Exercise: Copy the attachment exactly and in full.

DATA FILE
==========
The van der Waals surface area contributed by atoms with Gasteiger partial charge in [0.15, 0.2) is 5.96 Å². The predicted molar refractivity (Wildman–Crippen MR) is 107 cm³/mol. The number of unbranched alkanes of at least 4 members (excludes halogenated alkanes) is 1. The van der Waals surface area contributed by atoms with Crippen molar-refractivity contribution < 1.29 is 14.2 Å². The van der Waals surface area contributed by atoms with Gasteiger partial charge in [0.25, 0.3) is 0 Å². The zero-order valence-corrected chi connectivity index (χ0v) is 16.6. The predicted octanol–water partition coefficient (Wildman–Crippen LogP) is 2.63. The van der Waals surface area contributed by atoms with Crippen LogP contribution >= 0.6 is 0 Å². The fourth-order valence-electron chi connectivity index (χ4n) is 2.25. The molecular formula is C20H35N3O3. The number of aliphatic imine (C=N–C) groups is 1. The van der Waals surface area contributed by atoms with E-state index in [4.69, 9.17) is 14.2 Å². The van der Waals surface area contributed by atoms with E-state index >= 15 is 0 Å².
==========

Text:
The van der Waals surface area contributed by atoms with Gasteiger partial charge in [0.15, 0.2) is 5.96 Å². The predicted molar refractivity (Wildman–Crippen MR) is 107 cm³/mol. The number of unbranched alkanes of at least 4 members (excludes halogenated alkanes) is 1. The van der Waals surface area contributed by atoms with Crippen molar-refractivity contribution < 1.29 is 14.2 Å². The van der Waals surface area contributed by atoms with Gasteiger partial charge in [0.25, 0.3) is 0 Å². The zero-order valence-corrected chi connectivity index (χ0v) is 16.6. The predicted octanol–water partition coefficient (Wildman–Crippen LogP) is 2.63. The van der Waals surface area contributed by atoms with Crippen LogP contribution >= 0.6 is 0 Å². The fourth-order valence-electron chi connectivity index (χ4n) is 2.25. The molecular formula is C20H35N3O3. The number of aliphatic imine (C=N–C) groups is 1. The van der Waals surface area contributed by atoms with E-state index in [4.69, 9.17) is 14.2 Å². The van der Waals surface area contributed by atoms with E-state index >= 15 is 0 Å².